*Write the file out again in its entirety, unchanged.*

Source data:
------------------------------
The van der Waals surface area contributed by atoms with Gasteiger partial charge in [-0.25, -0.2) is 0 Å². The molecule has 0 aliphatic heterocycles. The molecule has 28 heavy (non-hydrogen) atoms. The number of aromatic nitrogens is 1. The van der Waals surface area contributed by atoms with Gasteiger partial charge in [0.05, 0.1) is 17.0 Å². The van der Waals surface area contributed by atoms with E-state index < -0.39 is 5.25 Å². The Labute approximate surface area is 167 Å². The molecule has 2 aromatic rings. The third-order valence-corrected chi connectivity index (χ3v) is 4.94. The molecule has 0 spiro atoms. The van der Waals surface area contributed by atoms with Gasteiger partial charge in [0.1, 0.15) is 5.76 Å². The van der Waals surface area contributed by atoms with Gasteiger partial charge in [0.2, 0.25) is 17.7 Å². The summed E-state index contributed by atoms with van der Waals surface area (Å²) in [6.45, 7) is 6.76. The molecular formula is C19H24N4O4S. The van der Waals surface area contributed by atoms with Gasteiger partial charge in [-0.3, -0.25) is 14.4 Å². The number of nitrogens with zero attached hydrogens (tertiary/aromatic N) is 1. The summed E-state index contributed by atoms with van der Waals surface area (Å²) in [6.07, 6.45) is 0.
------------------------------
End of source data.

The van der Waals surface area contributed by atoms with Gasteiger partial charge in [-0.25, -0.2) is 0 Å². The molecule has 0 aliphatic heterocycles. The molecule has 28 heavy (non-hydrogen) atoms. The number of aromatic nitrogens is 1. The van der Waals surface area contributed by atoms with Gasteiger partial charge in [0.05, 0.1) is 17.0 Å². The van der Waals surface area contributed by atoms with E-state index < -0.39 is 5.25 Å². The Labute approximate surface area is 167 Å². The molecule has 2 aromatic rings. The third-order valence-corrected chi connectivity index (χ3v) is 4.94. The molecule has 0 spiro atoms. The van der Waals surface area contributed by atoms with Gasteiger partial charge in [0.1, 0.15) is 5.76 Å². The van der Waals surface area contributed by atoms with Gasteiger partial charge in [0.2, 0.25) is 17.7 Å². The summed E-state index contributed by atoms with van der Waals surface area (Å²) in [6.45, 7) is 6.76. The molecular formula is C19H24N4O4S. The van der Waals surface area contributed by atoms with Gasteiger partial charge in [-0.3, -0.25) is 14.4 Å². The number of nitrogens with zero attached hydrogens (tertiary/aromatic N) is 1. The summed E-state index contributed by atoms with van der Waals surface area (Å²) in [6.07, 6.45) is 0.